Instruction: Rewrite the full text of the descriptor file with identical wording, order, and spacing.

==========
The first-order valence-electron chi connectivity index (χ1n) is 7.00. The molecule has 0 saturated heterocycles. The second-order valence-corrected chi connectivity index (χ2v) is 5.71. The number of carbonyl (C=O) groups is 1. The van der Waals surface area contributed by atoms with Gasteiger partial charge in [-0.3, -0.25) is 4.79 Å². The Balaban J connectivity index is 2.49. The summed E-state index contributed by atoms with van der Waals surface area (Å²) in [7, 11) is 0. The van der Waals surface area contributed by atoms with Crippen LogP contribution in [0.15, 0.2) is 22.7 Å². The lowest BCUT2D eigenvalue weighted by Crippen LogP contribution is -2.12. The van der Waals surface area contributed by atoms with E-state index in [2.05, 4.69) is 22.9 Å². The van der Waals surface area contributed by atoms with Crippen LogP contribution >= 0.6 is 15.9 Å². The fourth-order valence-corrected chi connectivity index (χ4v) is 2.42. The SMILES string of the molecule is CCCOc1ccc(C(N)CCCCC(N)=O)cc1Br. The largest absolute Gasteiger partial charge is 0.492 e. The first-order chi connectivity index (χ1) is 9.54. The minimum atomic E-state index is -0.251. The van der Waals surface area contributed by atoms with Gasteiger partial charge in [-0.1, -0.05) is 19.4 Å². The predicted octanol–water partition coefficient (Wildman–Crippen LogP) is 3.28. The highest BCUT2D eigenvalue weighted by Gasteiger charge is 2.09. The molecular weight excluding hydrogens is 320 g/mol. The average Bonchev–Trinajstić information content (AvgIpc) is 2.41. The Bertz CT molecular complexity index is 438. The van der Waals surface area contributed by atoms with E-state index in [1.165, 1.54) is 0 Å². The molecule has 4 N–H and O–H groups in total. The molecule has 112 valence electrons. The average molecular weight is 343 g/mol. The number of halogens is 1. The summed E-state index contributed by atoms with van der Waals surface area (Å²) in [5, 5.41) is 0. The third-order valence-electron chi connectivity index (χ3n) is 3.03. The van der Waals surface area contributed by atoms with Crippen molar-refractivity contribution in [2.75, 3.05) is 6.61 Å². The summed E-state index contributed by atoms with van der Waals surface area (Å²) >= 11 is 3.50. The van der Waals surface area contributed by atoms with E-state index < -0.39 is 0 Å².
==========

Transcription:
The first-order valence-electron chi connectivity index (χ1n) is 7.00. The molecule has 0 saturated heterocycles. The second-order valence-corrected chi connectivity index (χ2v) is 5.71. The number of carbonyl (C=O) groups is 1. The van der Waals surface area contributed by atoms with Gasteiger partial charge in [-0.3, -0.25) is 4.79 Å². The Balaban J connectivity index is 2.49. The summed E-state index contributed by atoms with van der Waals surface area (Å²) in [7, 11) is 0. The van der Waals surface area contributed by atoms with Crippen LogP contribution in [0.15, 0.2) is 22.7 Å². The lowest BCUT2D eigenvalue weighted by Crippen LogP contribution is -2.12. The van der Waals surface area contributed by atoms with E-state index in [2.05, 4.69) is 22.9 Å². The van der Waals surface area contributed by atoms with Crippen LogP contribution >= 0.6 is 15.9 Å². The fourth-order valence-corrected chi connectivity index (χ4v) is 2.42. The SMILES string of the molecule is CCCOc1ccc(C(N)CCCCC(N)=O)cc1Br. The largest absolute Gasteiger partial charge is 0.492 e. The first-order chi connectivity index (χ1) is 9.54. The minimum atomic E-state index is -0.251. The van der Waals surface area contributed by atoms with Gasteiger partial charge in [-0.1, -0.05) is 19.4 Å². The predicted octanol–water partition coefficient (Wildman–Crippen LogP) is 3.28. The highest BCUT2D eigenvalue weighted by Gasteiger charge is 2.09. The molecular weight excluding hydrogens is 320 g/mol. The average Bonchev–Trinajstić information content (AvgIpc) is 2.41. The Bertz CT molecular complexity index is 438. The van der Waals surface area contributed by atoms with E-state index in [1.165, 1.54) is 0 Å². The molecule has 4 N–H and O–H groups in total. The molecule has 112 valence electrons. The average molecular weight is 343 g/mol. The number of halogens is 1. The summed E-state index contributed by atoms with van der Waals surface area (Å²) in [5, 5.41) is 0. The third-order valence-electron chi connectivity index (χ3n) is 3.03. The van der Waals surface area contributed by atoms with Crippen molar-refractivity contribution in [2.75, 3.05) is 6.61 Å². The summed E-state index contributed by atoms with van der Waals surface area (Å²) >= 11 is 3.50. The van der Waals surface area contributed by atoms with E-state index < -0.39 is 0 Å².